He stood like this, with his hands in his pockets, and said, 'I am now a cabinet minister. It is a good thing that a cabinet minister should have somebody presentable to sit at the head of his table. You are presentable. I appreciate beauty, when I have time to think about it. I observe that you are beautiful. I am not very well-off for my position. You, on the other hand, are immensely rich. With your money, I can, in time, become Prime Minister. It is, consequently, evidently to my advantage that you should marry me, and I have sacrificed a very important appointment in order to come and settle it.'"[7]

She turns him down. Later he explains his political philosophy which mirrors this in a much less amusing fashion.

Believing Arthur dead, Angela agrees to marry George, but insists on this as a pre-nup:

"I, George Caresfoot, hereby solemnly promise before God that under no possible circumstance will I attempt to avail myself of any rights over my cousin, Angela Caresfoot, and that I will leave her as soon as the formal ceremony is concluded, and never again attempt to see her except by her own wish; the so-called marriage being only contemplated in order to enable me to carry out certain business arrangements which, in view of the failing state of my health, I am anxious to enter into."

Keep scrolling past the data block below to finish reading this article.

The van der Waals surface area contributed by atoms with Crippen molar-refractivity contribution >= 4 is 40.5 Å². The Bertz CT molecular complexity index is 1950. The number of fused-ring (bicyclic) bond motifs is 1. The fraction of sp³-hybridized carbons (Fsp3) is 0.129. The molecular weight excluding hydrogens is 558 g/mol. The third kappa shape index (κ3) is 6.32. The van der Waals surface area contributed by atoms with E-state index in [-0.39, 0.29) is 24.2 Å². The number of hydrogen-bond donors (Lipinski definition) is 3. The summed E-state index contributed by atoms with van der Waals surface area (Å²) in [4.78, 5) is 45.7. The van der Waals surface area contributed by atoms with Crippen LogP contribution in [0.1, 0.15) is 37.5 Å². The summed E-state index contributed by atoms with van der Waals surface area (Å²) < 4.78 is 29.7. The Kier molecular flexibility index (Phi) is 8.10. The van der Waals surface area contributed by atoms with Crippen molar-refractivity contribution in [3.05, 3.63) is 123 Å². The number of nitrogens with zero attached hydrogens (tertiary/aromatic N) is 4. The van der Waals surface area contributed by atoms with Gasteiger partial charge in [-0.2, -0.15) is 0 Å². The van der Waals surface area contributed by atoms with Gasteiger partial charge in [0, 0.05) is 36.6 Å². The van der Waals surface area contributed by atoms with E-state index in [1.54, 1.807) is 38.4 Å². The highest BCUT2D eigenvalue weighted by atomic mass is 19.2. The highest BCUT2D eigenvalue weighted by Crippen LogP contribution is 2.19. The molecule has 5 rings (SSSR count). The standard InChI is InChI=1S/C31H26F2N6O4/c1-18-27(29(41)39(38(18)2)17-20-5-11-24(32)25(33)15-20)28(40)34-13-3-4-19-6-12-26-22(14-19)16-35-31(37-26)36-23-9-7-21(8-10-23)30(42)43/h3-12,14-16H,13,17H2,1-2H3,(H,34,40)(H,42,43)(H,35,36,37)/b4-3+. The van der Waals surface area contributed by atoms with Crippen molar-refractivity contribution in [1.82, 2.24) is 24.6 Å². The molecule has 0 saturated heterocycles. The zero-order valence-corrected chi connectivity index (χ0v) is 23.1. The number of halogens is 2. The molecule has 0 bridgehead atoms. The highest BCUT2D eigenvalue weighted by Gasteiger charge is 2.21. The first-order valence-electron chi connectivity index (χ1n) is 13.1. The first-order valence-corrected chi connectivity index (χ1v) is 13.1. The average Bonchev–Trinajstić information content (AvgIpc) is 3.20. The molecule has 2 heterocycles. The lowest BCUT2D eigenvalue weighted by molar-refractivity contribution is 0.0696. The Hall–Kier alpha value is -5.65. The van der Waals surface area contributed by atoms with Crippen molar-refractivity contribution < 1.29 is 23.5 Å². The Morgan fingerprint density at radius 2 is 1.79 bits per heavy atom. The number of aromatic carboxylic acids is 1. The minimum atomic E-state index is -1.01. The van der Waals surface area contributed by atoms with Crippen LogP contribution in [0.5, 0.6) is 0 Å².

Haggard characterises this as "...surely the oddest marriage contract which was ever penned..." I'm going to guess he's wrong on that one.

The various pieces all come together satisfyingly in the style of the-final-act-of-a-farce and the novel very nearly becomes a tragedy, but it turns out there are twelve or thirteen more chapters to wrap everything up and give us something a little happier.